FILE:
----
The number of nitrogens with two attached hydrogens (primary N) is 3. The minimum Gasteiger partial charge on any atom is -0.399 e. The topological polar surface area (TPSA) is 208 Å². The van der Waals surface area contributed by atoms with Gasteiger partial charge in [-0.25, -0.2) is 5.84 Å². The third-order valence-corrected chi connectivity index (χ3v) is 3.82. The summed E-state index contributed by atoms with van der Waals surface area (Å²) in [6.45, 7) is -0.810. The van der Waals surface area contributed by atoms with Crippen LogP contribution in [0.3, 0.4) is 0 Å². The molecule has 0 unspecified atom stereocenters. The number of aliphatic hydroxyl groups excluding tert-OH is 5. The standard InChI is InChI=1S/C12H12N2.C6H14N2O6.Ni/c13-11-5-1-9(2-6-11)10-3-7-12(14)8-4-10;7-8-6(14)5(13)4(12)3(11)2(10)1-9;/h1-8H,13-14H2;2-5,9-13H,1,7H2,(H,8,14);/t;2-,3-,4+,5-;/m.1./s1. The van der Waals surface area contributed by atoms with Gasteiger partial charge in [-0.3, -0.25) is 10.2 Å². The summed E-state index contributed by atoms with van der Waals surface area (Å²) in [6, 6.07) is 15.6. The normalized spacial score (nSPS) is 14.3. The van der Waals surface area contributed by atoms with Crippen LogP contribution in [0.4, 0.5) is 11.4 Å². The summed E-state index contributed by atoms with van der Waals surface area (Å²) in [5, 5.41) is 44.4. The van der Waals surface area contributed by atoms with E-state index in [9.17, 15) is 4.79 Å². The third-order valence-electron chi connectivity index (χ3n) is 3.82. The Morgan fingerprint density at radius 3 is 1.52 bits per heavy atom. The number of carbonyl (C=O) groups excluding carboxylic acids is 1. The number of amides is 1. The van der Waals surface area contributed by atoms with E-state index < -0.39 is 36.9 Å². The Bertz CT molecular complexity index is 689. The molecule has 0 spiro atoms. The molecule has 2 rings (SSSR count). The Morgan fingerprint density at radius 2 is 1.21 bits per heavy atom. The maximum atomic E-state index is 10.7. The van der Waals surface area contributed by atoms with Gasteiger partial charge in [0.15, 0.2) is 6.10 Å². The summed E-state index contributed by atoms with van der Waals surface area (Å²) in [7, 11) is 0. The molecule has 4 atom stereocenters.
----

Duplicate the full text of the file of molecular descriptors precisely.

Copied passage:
The number of nitrogens with two attached hydrogens (primary N) is 3. The minimum Gasteiger partial charge on any atom is -0.399 e. The topological polar surface area (TPSA) is 208 Å². The van der Waals surface area contributed by atoms with Gasteiger partial charge in [-0.25, -0.2) is 5.84 Å². The third-order valence-corrected chi connectivity index (χ3v) is 3.82. The summed E-state index contributed by atoms with van der Waals surface area (Å²) in [6.45, 7) is -0.810. The van der Waals surface area contributed by atoms with Crippen LogP contribution in [0.3, 0.4) is 0 Å². The molecule has 0 unspecified atom stereocenters. The number of aliphatic hydroxyl groups excluding tert-OH is 5. The standard InChI is InChI=1S/C12H12N2.C6H14N2O6.Ni/c13-11-5-1-9(2-6-11)10-3-7-12(14)8-4-10;7-8-6(14)5(13)4(12)3(11)2(10)1-9;/h1-8H,13-14H2;2-5,9-13H,1,7H2,(H,8,14);/t;2-,3-,4+,5-;/m.1./s1. The van der Waals surface area contributed by atoms with Gasteiger partial charge in [-0.3, -0.25) is 10.2 Å². The summed E-state index contributed by atoms with van der Waals surface area (Å²) in [6, 6.07) is 15.6. The normalized spacial score (nSPS) is 14.3. The van der Waals surface area contributed by atoms with Crippen LogP contribution in [0.4, 0.5) is 11.4 Å². The summed E-state index contributed by atoms with van der Waals surface area (Å²) in [5, 5.41) is 44.4. The van der Waals surface area contributed by atoms with E-state index in [9.17, 15) is 4.79 Å². The third-order valence-electron chi connectivity index (χ3n) is 3.82. The Morgan fingerprint density at radius 3 is 1.52 bits per heavy atom. The number of carbonyl (C=O) groups excluding carboxylic acids is 1. The number of amides is 1. The van der Waals surface area contributed by atoms with E-state index < -0.39 is 36.9 Å². The Bertz CT molecular complexity index is 689. The molecule has 0 spiro atoms. The molecule has 2 rings (SSSR count). The Morgan fingerprint density at radius 2 is 1.21 bits per heavy atom. The maximum atomic E-state index is 10.7. The van der Waals surface area contributed by atoms with Gasteiger partial charge in [0.15, 0.2) is 6.10 Å². The summed E-state index contributed by atoms with van der Waals surface area (Å²) in [7, 11) is 0. The molecule has 4 atom stereocenters.